Invisible walls in space might help explain how galaxies organize themselves

Invisible walls in space might help explain how galaxies organize themselves ...

The universe is a diverse and complicated complex complex complex of unknowns. To date, astrophysicists'' observations about the cosmos'' mapping suggest that small galaxies may be distributed around their host galaxies in a random order.

According to a Vice report on Tuesday, new data shows that these smaller galaxies form thin disks around their hosts. This is a snag, as it goes against what previous physics rules.

A new type of astrophysics

Two scientists from the University of Nottingham have proposed an interesting concept. They believe that smaller galaxies might be adapting to invisible walls created by a new class of particles called symmetrons.

If this turns out to be true, it might rewrite the laws of astrophysics by introducing a new type of physics.

The current standard theory, called the Lambda cold dark matter (Lambda-CDM), requires only three key elements to exist in the universe: the cosmological constant, cold dark matter, and the conventional matter we are daily. This means that smaller galaxies would be subjected to the gravitational pull of larger host galaxies and therefore travel in chaotic orbits, a factor that has not been verified thus far.

The researchers have developed a theory that would explain the unusual orbits of smaller galaxies that concern a dangerous fifth force.

The creation of invisible walls

This never-before-witnessed force might be responsible for the arrangement of galaxies into disk shapes, whileparticles known as symmetrons might be using this same space to create domain walls and types of invisible walls in space.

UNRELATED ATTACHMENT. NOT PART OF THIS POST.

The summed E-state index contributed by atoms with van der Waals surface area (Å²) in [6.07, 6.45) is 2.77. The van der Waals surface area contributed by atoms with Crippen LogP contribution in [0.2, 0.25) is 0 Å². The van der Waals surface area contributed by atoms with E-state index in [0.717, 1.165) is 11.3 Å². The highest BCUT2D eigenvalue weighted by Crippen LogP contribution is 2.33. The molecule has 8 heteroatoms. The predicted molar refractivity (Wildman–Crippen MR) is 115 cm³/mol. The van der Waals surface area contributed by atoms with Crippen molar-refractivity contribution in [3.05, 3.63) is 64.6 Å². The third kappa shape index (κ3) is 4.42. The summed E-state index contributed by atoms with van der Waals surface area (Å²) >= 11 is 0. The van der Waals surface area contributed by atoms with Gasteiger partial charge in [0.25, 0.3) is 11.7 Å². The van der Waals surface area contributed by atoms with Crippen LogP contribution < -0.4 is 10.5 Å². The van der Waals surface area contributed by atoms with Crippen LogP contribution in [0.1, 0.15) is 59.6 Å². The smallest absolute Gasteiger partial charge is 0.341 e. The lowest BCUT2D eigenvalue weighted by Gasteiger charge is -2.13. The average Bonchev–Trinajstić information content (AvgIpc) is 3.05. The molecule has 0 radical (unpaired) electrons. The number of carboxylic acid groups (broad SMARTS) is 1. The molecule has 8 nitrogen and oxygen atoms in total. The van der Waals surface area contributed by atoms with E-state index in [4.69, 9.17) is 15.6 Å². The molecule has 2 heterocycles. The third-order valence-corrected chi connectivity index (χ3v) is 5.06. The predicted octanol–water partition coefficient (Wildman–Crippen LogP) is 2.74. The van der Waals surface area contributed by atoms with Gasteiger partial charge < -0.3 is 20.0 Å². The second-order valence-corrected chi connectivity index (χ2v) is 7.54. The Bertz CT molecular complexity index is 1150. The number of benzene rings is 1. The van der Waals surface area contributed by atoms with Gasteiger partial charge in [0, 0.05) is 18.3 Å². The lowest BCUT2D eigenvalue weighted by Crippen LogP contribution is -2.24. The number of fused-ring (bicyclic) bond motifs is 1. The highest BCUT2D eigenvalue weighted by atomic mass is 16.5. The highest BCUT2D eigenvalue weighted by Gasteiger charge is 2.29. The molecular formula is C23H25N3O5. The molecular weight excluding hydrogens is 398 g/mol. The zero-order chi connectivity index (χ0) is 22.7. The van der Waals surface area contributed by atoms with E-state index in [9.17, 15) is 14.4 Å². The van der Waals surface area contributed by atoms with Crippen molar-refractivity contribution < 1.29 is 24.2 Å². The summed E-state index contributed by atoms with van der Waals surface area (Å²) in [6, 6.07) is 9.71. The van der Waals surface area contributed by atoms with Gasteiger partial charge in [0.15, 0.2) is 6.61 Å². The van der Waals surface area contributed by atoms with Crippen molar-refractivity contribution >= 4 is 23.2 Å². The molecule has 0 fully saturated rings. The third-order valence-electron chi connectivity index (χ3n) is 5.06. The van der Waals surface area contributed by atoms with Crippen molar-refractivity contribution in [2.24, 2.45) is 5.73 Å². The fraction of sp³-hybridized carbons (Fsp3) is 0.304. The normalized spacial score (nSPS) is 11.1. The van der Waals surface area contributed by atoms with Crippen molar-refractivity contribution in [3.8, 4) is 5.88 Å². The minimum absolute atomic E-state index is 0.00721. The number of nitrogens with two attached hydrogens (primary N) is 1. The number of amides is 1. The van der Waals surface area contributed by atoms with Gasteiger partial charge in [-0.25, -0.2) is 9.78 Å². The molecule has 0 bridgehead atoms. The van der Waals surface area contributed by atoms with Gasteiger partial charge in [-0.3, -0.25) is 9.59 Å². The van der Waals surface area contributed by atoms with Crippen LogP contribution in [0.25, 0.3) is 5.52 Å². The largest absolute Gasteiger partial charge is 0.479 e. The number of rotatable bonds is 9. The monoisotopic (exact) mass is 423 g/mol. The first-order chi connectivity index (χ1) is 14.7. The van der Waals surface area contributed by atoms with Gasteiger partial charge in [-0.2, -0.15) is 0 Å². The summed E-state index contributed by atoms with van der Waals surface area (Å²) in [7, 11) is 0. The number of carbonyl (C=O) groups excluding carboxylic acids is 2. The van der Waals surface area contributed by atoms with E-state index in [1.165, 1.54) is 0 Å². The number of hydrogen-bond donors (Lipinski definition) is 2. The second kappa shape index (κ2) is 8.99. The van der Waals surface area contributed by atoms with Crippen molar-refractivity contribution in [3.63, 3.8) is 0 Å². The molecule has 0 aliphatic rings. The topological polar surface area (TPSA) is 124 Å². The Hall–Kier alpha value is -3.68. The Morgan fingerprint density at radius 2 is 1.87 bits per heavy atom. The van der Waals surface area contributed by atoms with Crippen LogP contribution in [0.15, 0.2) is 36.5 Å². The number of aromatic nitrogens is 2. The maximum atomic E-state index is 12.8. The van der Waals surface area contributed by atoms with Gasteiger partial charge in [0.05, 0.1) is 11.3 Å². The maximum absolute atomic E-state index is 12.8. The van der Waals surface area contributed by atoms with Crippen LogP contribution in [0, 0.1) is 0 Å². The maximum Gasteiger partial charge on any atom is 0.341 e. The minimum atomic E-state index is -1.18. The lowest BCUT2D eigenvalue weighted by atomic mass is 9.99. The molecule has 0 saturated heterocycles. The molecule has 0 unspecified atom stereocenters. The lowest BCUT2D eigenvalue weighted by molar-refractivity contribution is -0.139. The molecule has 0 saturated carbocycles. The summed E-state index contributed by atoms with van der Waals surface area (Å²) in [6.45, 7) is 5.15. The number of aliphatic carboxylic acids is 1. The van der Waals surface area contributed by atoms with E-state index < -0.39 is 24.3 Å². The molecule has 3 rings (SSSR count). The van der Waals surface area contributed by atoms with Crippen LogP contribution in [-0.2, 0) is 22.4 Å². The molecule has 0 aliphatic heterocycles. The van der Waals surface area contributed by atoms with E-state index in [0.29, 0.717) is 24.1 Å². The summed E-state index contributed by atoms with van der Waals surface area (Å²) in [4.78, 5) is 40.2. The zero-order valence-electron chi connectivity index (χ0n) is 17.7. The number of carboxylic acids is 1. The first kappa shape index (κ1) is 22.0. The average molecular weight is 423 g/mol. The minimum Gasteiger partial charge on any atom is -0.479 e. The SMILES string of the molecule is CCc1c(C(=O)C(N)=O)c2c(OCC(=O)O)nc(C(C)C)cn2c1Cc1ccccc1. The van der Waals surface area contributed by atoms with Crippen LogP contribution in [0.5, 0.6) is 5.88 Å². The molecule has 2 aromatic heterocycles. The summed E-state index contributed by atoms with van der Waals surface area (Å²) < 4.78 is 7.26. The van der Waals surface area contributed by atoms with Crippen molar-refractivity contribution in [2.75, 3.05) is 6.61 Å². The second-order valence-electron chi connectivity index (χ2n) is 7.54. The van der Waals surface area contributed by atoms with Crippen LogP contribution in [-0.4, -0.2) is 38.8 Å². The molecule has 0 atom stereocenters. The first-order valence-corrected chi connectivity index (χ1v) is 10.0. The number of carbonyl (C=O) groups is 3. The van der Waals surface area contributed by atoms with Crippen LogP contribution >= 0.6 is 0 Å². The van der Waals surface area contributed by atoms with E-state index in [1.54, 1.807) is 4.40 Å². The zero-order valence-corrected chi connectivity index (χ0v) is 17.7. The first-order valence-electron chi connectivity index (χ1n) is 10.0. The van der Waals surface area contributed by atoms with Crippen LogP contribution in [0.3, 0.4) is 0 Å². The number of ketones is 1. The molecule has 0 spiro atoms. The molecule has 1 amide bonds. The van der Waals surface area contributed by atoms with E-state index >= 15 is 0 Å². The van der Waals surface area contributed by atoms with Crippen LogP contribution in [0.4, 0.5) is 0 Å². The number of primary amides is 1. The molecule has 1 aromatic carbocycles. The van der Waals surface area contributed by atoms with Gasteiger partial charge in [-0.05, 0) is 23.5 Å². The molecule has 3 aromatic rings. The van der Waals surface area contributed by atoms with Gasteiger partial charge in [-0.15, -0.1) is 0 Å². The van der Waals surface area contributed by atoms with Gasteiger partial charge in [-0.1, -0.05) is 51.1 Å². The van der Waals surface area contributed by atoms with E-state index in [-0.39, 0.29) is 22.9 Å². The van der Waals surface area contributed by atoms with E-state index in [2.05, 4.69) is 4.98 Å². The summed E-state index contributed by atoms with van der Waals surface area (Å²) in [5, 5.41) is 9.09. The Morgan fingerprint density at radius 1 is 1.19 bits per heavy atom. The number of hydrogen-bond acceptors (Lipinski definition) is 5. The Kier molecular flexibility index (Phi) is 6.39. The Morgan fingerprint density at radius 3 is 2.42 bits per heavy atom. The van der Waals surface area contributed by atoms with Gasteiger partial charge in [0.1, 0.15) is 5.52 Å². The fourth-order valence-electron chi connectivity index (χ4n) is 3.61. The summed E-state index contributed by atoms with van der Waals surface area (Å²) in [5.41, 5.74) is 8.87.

Because we have dark matter and dark energy, we suspect we would need to include new particles to our standard model to account for those things, according to aneesh Naik, a research fellow at the University of Nottingham, and the lead author of the study.

Is Naik''s claim true? Before it can be considered conclusive, there must be some research done, but it opens the way for some interesting arguments.

The yet-to-be-peer-reviewed study has been published in Cornell University''s database.

Under theCDM paradigm, the observed "planes of satellites" around the Milky Way and other nearby galaxies are notoriously difficult to understand. Here, we propose an alternative solution: domain walls that have been studied in scientific experiments because of the matter''s coupling, which can lead to a subset of satellites with orbits limited to the domain wall plane. We present this effect using simple experiments of a point-like satellite and an infinite domain wall, and we investigate the feasibility of various planarity metrics

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